Page:Popular Science Monthly Volume 80.djvu/499

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First. Over-intensity of industry, nationally considered, thus passing the "summit" of maximum per capita productivity.
Second. Aspiration to ultra-standards of living, thus stimulating consumption regardless of productive efficiency.
Third. Centralization of industrial and commercial control resulting in suppressed output and monopoly-price.
Fourth. The accumulation of private fortunes and the consequent appearance of a leisure class and its concomitant of unsocial labor, capital and natural resources.

Among the above causes of changing values, there are certain items which exert a noteworthy influence in the readjustment of fundamental costs and incomes which is vastly more important than any question of prices. There are statistical data of unquestioned reliability which clearly demonstrate the course, although they do not afford an exact measure of the extent, of important kaleidoscopic changes in the distribution of income and the coextensive shifting of economic benefits among different classes of the population. It is this arbitrary shifting of cost-burdens, coincident with recent price fluctuations, that accounts for the prevailing outcry against advancing costs of living. Naturally, individuals and groups who fare badly in the process of pecuniary readjustment are prone to complain, and those who account an accelerating balance of income over costs are sanguine.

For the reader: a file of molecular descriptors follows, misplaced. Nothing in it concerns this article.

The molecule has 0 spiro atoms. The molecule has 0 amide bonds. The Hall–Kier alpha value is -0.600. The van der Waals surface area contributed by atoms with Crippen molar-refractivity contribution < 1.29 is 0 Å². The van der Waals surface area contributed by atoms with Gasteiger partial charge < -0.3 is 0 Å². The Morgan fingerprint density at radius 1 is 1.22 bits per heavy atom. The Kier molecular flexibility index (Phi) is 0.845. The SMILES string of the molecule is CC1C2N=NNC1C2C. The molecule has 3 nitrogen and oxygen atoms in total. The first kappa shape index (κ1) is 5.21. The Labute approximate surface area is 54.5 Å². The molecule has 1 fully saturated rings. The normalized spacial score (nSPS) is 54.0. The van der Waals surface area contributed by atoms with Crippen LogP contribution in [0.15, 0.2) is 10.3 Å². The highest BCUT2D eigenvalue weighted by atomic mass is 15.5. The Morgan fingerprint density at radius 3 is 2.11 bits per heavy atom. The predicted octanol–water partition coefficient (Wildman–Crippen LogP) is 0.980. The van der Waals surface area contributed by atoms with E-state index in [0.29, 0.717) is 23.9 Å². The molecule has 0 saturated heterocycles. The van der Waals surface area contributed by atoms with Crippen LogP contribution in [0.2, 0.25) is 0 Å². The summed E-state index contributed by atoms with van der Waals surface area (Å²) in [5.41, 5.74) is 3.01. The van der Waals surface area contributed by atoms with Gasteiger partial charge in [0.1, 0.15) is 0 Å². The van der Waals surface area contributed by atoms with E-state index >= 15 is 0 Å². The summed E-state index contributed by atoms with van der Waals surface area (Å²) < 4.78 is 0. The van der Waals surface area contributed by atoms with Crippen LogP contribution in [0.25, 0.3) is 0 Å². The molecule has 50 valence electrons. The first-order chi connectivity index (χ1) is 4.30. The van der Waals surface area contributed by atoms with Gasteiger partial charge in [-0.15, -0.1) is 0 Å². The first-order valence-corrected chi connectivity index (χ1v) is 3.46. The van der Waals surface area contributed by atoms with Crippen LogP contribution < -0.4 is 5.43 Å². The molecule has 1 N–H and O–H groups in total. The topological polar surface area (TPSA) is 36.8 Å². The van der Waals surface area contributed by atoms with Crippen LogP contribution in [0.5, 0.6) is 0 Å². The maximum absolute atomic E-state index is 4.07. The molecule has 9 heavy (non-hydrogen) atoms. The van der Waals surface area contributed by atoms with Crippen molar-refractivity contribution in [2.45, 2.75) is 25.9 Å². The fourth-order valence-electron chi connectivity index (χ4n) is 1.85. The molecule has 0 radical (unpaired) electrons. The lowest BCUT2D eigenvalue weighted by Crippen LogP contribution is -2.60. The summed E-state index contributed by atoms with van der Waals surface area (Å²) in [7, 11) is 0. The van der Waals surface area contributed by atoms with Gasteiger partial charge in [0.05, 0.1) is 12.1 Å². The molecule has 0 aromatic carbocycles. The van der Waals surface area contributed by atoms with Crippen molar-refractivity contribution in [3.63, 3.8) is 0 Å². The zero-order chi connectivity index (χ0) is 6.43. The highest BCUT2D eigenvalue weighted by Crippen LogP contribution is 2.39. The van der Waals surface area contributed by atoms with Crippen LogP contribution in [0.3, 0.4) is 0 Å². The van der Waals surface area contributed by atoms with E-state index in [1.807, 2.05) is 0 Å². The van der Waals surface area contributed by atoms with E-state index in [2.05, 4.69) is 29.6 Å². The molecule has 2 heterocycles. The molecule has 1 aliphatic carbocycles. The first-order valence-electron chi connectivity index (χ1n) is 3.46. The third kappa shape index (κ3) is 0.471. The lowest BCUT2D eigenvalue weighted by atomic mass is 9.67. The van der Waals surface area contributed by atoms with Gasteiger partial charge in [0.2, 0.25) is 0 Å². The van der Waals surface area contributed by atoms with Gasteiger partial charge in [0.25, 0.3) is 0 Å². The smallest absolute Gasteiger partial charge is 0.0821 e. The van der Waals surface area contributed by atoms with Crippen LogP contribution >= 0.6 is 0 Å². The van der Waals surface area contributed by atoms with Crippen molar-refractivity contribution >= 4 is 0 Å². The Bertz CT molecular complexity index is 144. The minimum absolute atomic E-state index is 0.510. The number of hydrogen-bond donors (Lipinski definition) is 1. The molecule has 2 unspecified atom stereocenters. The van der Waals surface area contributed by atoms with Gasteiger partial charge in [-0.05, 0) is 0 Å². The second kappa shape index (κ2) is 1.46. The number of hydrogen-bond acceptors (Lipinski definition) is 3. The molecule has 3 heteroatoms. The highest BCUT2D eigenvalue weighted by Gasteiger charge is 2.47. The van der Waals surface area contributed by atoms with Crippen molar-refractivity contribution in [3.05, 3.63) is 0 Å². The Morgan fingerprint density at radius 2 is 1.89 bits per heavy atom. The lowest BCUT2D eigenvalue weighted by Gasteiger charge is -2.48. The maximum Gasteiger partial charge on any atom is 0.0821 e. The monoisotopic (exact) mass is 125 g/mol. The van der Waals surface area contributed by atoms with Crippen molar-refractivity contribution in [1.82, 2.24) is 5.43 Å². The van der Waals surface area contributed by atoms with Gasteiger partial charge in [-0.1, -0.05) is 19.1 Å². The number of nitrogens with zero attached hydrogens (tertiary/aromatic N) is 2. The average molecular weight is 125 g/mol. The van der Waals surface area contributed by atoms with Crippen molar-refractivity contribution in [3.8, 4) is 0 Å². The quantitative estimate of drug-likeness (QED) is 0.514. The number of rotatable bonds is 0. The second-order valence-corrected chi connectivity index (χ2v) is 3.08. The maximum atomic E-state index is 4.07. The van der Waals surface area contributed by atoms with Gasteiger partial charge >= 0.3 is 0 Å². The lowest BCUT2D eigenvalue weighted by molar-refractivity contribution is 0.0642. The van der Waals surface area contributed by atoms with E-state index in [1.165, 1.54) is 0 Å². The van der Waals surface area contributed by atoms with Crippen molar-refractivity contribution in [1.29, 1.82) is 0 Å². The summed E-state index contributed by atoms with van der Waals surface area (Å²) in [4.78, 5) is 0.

Whether the United States has reached or passed the industrial condition of maximum per capita productivity is a mooted question; some who have given much study to the problem of production are inclined to support an affirmative conclusion. That the multiplication of population and the exhaustion of natural resources have carried certain nations of Europe and Asia beyond the summit of production is well known. The Malthusian principle is inexorable, and when population threatens to overrun the natural springs of subsistence, the normal resultant is a scale of high prices and the exaction of excessive industrial costs in exchange for the means of living. Whatever may be the present relation of population to productivity in the United States, the cosmopolitan nature of modern trade and the fact that other countries have amassed populations in excess of their means to provide an average of comfortable living, have potential significance in problems of costs and subsistence. The further observation that the migration spillway of Europe conveys the surplus increment of prolific and improvident races to the United States at a rate of half a million a year, to be nurtured by "high-tariff wages" and the "fruits of abundant resources," suggests a factor of no mean proportions among the determinants of costs of living in America.

Advancing standards of living are properly considered as indicative of social progress; but economic limitations of social evolution are